Join the Labeling for Lent Campaign
Let's end labor trafficking in the seafood industry!
As a member of the Coalition of Catholic Organizations against Human Trafficking (CCOAHT) we invite you to join our Labeling for Lent Campaign to combat trafficking in the seafood industry during the Season of Lent (February 26-April 12, 2020)
Send a Postcard
For this year's campaign, we are reaching out to Sysco Corporation. See the postcard here. Sysco is a wholesale company that provides food services, including the sale of seafood, to over 650,000 schools, health care facilities, and restaurants around the world. In the United States, many of the schools and hospitals that purchase from Sysco are Catholic organizations. The message on the postcard says:
Sysco, we kindly urge you to better inform your customers (schools, hospitals, restaurants) about your efforts to ensure your supply chain is free of forced labor so they can make ethical purchasing decisions.
To order Labeling for Lent Postcards, complete the Labeling for Lent Post Card Order Form.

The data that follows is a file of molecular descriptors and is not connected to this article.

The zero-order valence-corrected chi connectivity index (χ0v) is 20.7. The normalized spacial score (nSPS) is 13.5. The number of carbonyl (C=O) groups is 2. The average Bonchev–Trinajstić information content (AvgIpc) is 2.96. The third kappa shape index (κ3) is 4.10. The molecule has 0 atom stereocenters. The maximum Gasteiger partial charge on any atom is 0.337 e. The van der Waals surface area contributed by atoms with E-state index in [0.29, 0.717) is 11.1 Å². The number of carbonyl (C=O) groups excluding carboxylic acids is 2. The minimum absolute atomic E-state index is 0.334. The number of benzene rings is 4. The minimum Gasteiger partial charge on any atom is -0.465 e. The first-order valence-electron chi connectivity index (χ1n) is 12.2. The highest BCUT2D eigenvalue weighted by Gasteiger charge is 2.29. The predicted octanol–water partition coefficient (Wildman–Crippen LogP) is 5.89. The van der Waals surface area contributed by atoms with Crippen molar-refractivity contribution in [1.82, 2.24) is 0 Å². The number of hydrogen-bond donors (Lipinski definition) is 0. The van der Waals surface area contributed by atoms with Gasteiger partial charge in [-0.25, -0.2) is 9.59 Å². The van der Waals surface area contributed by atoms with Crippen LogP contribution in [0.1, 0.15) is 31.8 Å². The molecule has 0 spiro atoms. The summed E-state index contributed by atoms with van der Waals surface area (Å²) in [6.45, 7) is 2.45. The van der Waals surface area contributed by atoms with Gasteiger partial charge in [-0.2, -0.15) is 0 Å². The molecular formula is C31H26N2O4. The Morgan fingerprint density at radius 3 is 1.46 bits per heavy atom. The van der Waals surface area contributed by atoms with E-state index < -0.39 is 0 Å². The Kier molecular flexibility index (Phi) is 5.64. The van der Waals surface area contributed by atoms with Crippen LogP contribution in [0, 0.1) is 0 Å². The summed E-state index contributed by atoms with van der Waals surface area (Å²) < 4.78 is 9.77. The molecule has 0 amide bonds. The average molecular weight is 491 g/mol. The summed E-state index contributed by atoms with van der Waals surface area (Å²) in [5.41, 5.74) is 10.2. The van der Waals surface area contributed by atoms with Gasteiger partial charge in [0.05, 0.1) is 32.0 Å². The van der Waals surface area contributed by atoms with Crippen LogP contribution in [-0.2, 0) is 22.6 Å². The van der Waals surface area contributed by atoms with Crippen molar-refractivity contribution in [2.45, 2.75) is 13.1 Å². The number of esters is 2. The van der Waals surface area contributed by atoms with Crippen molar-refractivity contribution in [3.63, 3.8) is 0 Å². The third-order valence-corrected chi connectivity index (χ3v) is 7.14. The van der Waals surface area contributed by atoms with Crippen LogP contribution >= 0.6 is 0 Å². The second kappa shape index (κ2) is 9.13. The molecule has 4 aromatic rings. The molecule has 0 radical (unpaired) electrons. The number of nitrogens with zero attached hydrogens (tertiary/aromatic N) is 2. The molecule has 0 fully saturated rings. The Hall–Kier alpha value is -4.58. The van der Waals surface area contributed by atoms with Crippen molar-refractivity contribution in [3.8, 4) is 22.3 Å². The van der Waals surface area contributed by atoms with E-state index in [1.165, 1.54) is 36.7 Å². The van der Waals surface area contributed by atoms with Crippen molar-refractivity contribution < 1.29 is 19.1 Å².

CCOAHT will ship postcards out each Wednesday via priority mail flat rate option, which is guaranteed to arrive within 1-3 business days.
Sign an Online Petition
Here are links to educational materials and a story of a survivor to read and share to promote the Labeling for Lent Campaign.
- Educational Materials:
- Labeling for Lent 2020 Primer
- Human Trafficking in the Maritime Industry
- From Catch to Plate - How Slave Labor Feeds the Seafood Supply Chain
- Trafficking in the Maritime World (Caritas Internationalis)
- Slavery At Sea Video (8 minutes) produced by the Environmental Justice Foundation
- Story of a Survivor:
According to the Center for American Progress, victims of seafood-related human trafficking are lured or forced into exploitative situations through deceit and violence. In many cases, recruiters entice vulnerable and impoverished unskilled laborers into crossing borders on the false promise of a well-compensated job outside the seafood industry. Instead of arriving at their expected workplace, however, laborers are forced onto boats where they work for little to no compensation for extended periods—sometimes as long as years. In other cases, trafficking victims voluntarily take up work aboard vessels or processing plants but find themselves saddled with excessive recruitment fees and other debt burdens that trick them into a state of perpetual servitude—a condition referred to as “debt peonage."